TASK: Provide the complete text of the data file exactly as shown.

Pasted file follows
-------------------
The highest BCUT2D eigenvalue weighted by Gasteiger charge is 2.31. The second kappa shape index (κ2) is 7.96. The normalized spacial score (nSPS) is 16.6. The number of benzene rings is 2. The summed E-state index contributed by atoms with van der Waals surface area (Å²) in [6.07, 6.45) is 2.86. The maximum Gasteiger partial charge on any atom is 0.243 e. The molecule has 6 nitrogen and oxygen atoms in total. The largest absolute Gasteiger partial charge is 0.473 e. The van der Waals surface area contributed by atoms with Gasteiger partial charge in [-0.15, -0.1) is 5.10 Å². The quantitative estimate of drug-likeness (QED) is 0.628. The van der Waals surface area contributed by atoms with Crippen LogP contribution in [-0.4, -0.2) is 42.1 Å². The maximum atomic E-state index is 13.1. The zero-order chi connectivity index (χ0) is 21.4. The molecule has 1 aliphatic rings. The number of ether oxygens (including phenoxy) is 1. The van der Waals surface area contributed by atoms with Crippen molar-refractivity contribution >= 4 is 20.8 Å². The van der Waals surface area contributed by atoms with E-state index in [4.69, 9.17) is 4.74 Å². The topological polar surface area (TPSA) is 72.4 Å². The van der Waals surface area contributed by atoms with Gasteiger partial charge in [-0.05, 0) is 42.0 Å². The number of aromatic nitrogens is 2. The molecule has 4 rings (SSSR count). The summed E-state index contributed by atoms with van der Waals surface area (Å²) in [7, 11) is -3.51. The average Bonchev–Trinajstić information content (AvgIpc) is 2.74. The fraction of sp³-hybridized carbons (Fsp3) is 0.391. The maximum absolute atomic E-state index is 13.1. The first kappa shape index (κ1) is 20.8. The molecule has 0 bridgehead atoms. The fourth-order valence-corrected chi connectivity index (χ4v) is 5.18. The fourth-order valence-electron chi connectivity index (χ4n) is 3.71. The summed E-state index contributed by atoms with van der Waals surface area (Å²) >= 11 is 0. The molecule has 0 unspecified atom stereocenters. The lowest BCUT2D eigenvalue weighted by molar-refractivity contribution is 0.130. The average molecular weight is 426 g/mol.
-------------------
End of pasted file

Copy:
The highest BCUT2D eigenvalue weighted by Gasteiger charge is 2.31. The second kappa shape index (κ2) is 7.96. The normalized spacial score (nSPS) is 16.6. The number of benzene rings is 2. The summed E-state index contributed by atoms with van der Waals surface area (Å²) in [6.07, 6.45) is 2.86. The maximum Gasteiger partial charge on any atom is 0.243 e. The molecule has 6 nitrogen and oxygen atoms in total. The largest absolute Gasteiger partial charge is 0.473 e. The van der Waals surface area contributed by atoms with Gasteiger partial charge in [-0.15, -0.1) is 5.10 Å². The quantitative estimate of drug-likeness (QED) is 0.628. The van der Waals surface area contributed by atoms with Crippen LogP contribution in [-0.4, -0.2) is 42.1 Å². The maximum atomic E-state index is 13.1. The zero-order chi connectivity index (χ0) is 21.4. The molecule has 1 aliphatic rings. The number of ether oxygens (including phenoxy) is 1. The van der Waals surface area contributed by atoms with Crippen molar-refractivity contribution >= 4 is 20.8 Å². The van der Waals surface area contributed by atoms with E-state index in [4.69, 9.17) is 4.74 Å². The topological polar surface area (TPSA) is 72.4 Å². The van der Waals surface area contributed by atoms with Gasteiger partial charge in [-0.05, 0) is 42.0 Å². The number of aromatic nitrogens is 2. The molecule has 4 rings (SSSR count). The summed E-state index contributed by atoms with van der Waals surface area (Å²) in [7, 11) is -3.51. The average Bonchev–Trinajstić information content (AvgIpc) is 2.74. The fraction of sp³-hybridized carbons (Fsp3) is 0.391. The maximum absolute atomic E-state index is 13.1. The first kappa shape index (κ1) is 20.8. The molecule has 0 bridgehead atoms. The fourth-order valence-corrected chi connectivity index (χ4v) is 5.18. The fourth-order valence-electron chi connectivity index (χ4n) is 3.71. The summed E-state index contributed by atoms with van der Waals surface area (Å²) >= 11 is 0. The molecule has 0 unspecified atom stereocenters. The lowest BCUT2D eigenvalue weighted by molar-refractivity contribution is 0.130. The average molecular weight is 426 g/mol.